The process of acting portrays the real picture on what had happened in Indonesia where the communist community had over one million people killed. Joshua and his team of filmmakers are able to reveal all the killings thereby signifying the extent a filmmaker has to reach to make his film sound like a real-life experience. The use of real actors such as Anwar, who actively took part in the killings, makes Joshua’s film appear real and more of true life stories something that makes him an innovative and creative filmmaker. History is science and study that every individual is eager to hear from or read about and most of the sometimes, individual recognize it as a record of narrative description of a past event. In this respect, Joshua wanted his viewers to be able to understand the history of what happened many years ago yet no one was able to reveal it. Joshua’s dreams are the reason as to why in 2001, he began interviewing people about the killings and manages to meets Anwar, a dreadful killer, in 2005 (Kahana 2016, 32). As the best filmmaker, Joshua had to gather all this information in orderly manner in an aim to present the ideas to his viewers in the most efficient way. Each viewer is now eager to see the movie because he wants to understand the history behind the massive killings that took place in Indonesia.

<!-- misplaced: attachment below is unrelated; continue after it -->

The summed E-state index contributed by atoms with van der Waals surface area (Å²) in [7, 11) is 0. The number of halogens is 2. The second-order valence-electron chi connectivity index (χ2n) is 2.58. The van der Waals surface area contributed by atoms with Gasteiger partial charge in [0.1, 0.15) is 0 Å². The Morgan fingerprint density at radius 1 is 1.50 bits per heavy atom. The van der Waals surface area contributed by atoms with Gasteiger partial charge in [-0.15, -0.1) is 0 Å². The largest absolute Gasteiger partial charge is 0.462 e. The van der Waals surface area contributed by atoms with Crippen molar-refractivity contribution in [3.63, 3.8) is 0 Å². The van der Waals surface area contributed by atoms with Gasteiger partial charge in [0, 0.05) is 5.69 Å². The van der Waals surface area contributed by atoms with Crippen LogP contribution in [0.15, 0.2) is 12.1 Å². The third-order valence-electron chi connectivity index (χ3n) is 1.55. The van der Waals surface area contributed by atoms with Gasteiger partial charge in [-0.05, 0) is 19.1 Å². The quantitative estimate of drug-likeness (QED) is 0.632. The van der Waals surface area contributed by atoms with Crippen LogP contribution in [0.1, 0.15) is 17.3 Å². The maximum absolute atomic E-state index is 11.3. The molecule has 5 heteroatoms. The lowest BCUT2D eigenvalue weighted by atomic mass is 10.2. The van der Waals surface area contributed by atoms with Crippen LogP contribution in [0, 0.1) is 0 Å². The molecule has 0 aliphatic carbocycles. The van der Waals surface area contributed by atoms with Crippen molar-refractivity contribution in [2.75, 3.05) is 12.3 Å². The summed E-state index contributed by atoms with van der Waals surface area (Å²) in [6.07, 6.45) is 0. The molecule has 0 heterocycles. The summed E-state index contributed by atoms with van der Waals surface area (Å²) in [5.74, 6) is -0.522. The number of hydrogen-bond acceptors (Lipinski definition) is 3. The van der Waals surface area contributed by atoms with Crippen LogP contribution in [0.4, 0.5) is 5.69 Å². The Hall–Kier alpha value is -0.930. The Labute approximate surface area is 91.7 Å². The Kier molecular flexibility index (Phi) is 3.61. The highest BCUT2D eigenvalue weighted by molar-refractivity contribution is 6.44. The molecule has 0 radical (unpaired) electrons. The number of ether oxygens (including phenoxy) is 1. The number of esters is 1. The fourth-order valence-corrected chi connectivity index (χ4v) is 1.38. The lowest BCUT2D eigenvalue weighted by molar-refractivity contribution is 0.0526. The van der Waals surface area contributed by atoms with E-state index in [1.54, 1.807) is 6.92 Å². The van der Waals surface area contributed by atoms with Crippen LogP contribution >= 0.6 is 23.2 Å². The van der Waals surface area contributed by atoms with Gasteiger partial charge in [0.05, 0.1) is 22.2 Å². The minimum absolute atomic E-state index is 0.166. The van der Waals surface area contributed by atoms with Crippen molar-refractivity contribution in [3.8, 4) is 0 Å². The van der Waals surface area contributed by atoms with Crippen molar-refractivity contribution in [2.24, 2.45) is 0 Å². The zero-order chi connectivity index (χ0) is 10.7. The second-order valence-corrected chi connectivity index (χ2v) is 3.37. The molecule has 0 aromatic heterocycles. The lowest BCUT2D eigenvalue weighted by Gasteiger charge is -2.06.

The ultimate question turns out to be, how then Joshua managed to obtain the information and present it in his movie yet no other party attempted to obtain the information concerning the killings and make a captivate presentation. An article from “The University of Western Australia” by Krishna Sen the Dean of students of Indonesian at the University, exhaustively clarifies the Indonesian experience (Metz 2004, 44). The article asserts that Indonesian’s wounds were too raw and recounts a conversation that Krishna had with the Suharto’s minister of information, Rear Marshal Budiardjo from 1968 to 1973. According to the article, the government made a decision to block the release of the film in 1968 while revealing what Suharto loyalist had made about the Army’s triumph over the P.K.I. In this regard, the government literally insisted that there was no way they were going to advertise a film depicting a civil war (Metz 2004, 47). Joshua in his film talks to the government and he is able to produce his movie finally signifying a very good work done through creative filmmaking. In the year 1984, Suharto’s new order regime, which had started to face popular resistance changed tack. Noer and Narto (2001, 122) suggest that the government was now able to fund a major film production about the killings, guided by the accomplished Indonesian director Arifin C. Noer, with a working title “A History of the New Order.” The resulting film was a docudrama called “Pengkhianatan G30s/PKI” meaning the “Treachery of the September 30th Movement/PKI”, but the film does not depict the military’s extermination of hundreds of thousands of alleged P.K.I. supporters.